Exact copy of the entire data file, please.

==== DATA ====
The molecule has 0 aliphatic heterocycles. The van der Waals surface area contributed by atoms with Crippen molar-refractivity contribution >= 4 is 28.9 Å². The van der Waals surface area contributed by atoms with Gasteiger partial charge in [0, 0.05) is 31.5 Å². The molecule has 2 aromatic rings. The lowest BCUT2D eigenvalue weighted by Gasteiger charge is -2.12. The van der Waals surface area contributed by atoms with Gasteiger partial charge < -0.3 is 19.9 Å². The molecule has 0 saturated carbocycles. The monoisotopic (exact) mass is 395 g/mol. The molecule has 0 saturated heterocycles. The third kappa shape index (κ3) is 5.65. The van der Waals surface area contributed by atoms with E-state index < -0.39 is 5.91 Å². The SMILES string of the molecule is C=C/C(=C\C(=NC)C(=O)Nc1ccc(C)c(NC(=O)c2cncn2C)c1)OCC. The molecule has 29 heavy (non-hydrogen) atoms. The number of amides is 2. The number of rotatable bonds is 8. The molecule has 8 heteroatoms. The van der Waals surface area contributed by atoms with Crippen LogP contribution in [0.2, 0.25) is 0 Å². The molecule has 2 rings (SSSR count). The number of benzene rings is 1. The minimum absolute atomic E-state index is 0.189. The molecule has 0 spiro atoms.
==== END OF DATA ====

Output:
The molecule has 0 aliphatic heterocycles. The van der Waals surface area contributed by atoms with Crippen molar-refractivity contribution >= 4 is 28.9 Å². The van der Waals surface area contributed by atoms with Gasteiger partial charge in [0, 0.05) is 31.5 Å². The molecule has 2 aromatic rings. The lowest BCUT2D eigenvalue weighted by Gasteiger charge is -2.12. The van der Waals surface area contributed by atoms with Gasteiger partial charge < -0.3 is 19.9 Å². The molecule has 0 saturated carbocycles. The monoisotopic (exact) mass is 395 g/mol. The molecule has 0 saturated heterocycles. The third kappa shape index (κ3) is 5.65. The van der Waals surface area contributed by atoms with E-state index < -0.39 is 5.91 Å². The SMILES string of the molecule is C=C/C(=C\C(=NC)C(=O)Nc1ccc(C)c(NC(=O)c2cncn2C)c1)OCC. The molecule has 29 heavy (non-hydrogen) atoms. The number of amides is 2. The number of rotatable bonds is 8. The molecule has 8 heteroatoms. The van der Waals surface area contributed by atoms with Crippen LogP contribution in [0.2, 0.25) is 0 Å². The molecule has 2 rings (SSSR count). The number of benzene rings is 1. The minimum absolute atomic E-state index is 0.189. The molecule has 0 spiro atoms.